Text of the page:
With my dual focus on film and urban planning I couldn’t resist this great short film by Melbournian Nathan Kaso using tilt-shift effects to give the illusion of Melbourne as a giant train set (or possibly a more functional version of the newest SimCity). While I know applications like Instagram have made tilt-shift overly familiar as a creative device, there’s a big difference between using it well and using it badly. Kaso knows how to use it well, with an excellent choice of subjects, time-lapse to enhace the toy-like effect, and very evocative use of sound and music.
The consultation period for the review of the Melbourne metropolitan strategy has just finished. I didn’t make a submission and haven’t really had much to say on the topic. This is despite my usual boundless enthusiasm for getting wound up by planning reform measures, and the fact that this seems to be the biggest thing on the planning agenda: certainly it seems to be the last well-resourced thing left happening at the increasingly besieged DPCD.
Life of Pi (Ang Lee, 2012)
Ang Lee’s Life of Pi is one of the most visually beautiful movies I have seen. So was his Brokeback Mountain. But here’s the thing: the two films are beautiful in totally different ways. Lee is such a strong and versatile director that he seemingly reinvents himself for each movie; you could love every one of his movies but still not consider him as your favourite director, because he’s like a different one each time.
Skyfall (Sam Mendes, 2012)
Sam Mendes’ Skyfall is an unusual Bond outing. It follows closely on from its predecessors Casino Royale and Quantum of Solace, continuing their rebooted take on James Bond. Yet at the same time it reaches back to before the reboot, reinstating many elements of the older series. And even as it attempts to knit together the old and new Bond, in key ways it is unlike any of the previous entries.
This vintage Melbourne travel map was passed on to me from the collection of a relative, and I thought Melbourne map buffs might find it interesting. Produced by the Victorian Railways in November 1939, it’s a small booklet that folds out into a double-sided map. This is the front cover when folded, showing the central city from the banks of the Yarra.
The Age have carried a piece I wrote on the zone reform in today’s paper (a response to this gripe by the Planning Minister).
On the off chance that anyone has found their way here after reading today’s article, there is more chapter and verse about the problems with the zone review in my submission to the review. It’s very hard to nail the specifics in the space constraints of The Age.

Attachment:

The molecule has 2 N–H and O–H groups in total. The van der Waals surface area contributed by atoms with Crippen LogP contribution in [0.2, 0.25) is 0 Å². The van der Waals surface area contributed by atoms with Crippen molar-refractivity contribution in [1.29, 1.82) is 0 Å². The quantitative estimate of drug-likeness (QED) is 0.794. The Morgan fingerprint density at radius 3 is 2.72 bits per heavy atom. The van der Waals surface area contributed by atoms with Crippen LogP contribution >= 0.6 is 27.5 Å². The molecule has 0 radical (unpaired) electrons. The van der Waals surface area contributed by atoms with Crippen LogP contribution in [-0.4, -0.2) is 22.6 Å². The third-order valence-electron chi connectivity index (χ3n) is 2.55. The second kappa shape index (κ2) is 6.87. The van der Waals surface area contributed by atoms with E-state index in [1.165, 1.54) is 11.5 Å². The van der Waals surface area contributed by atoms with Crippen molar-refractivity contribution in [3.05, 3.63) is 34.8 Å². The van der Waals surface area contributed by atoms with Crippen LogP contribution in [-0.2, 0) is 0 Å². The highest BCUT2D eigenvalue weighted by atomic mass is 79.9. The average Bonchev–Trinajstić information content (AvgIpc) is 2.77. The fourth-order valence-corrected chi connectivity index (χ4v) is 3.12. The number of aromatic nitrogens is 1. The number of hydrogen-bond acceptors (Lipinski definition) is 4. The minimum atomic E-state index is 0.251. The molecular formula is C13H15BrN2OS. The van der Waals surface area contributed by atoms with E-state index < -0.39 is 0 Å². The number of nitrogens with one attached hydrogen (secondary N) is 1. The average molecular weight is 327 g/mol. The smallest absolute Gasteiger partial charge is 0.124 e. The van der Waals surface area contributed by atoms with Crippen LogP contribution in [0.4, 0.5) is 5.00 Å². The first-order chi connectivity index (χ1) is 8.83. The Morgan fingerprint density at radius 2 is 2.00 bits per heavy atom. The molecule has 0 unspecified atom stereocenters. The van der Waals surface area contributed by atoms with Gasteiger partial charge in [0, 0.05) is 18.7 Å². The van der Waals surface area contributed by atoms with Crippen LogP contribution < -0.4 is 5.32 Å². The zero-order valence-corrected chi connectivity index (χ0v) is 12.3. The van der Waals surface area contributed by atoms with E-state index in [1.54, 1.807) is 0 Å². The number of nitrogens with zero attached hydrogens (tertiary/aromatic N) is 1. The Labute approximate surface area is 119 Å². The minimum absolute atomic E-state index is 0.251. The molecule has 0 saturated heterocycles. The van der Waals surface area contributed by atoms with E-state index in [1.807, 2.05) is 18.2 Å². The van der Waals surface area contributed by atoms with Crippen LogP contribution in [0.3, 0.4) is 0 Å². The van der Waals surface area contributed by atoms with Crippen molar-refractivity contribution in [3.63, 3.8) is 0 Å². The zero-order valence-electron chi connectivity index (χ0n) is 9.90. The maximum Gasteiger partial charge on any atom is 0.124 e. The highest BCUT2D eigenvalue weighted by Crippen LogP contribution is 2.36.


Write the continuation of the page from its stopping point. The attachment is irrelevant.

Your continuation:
This is a very slightly edited version of my submission, lodged last Friday, to the review of Victorian zones. The period for comment has just been extended until 28 September 2012; I urge everyone to make a submission.
The changes currently proposed to the zones are extensive, covering all major categories of zone (residential, business / commercial, industrial, and rural) and involving multiple significant changes to each zone. The proposed reforms mix together changes that were contemplated under the previous government and the subject of considerable work (the “three-speed” residential zones) with others that have appeared with little foreshadowing (most of the others). Very little information or strategic justification has been provided with this package.
I am a keen proponent of planning system reform and in previous submissions to reviews and writing on system reform have prided myself on providing constructive criticism. Unfortunately the paucity of information makes it difficult to be positive or constructive about this review as the information provided gives a striking sense that these reforms have been rushed and poorly thought through. They also appear to involve policy shifts – notably a weakening of activity centre policy – that are inappropriate ahead of the completion of the Metropolitan Strategy.
I just discovered that my great uncle, Fred Mitchell, is selling his photos as prints on RedBubble. Fred’s photos have been a source of admiration in my family for years, but it’s nice to see them readily available somewhere that a wider audience can view and order them.
While his collection is very wide and full of good stuff, it’s his photos of mid-twentieth century Melbourne that I keep going back to: in addition to their intrinsic attractiveness, they are fascinating for their portrait of daily life in 1950s Melbourne. (One of his products is a calendar collecting together many of the best).
Looking through the DPCD’s proposed new zones you can draw a number of conclusions about what the strategic beliefs underpinning them are, even where those beliefs aren’t really spelt out in the material released by DPCD (as I noted the other day, the material accompanying the review is a little thin, to put it mildly).
One of the underlying assumptions seems to be that we don’t need to worry about activity centres so much. The Minister has already moved to allow more kinds of big-box retail to move to industrial land outside of centres (which I talked about here and here); these new changes would allow small supermarkets and offices to join that exodus.
There isn’t a very clear statement in the material about where this leaves traditional activity centre policy. However, speaking to a regional paper, the Minister has given more idea of what his thinking on the issue is.
As a brief follow-up to two unrelated posts – my comments on car parking controls, and my discussion of the merits of Google Earth’s 3D views for conceptualising the city form – I thought it might be interesting to post two Google Earth images of very different cities: Rome and Denver.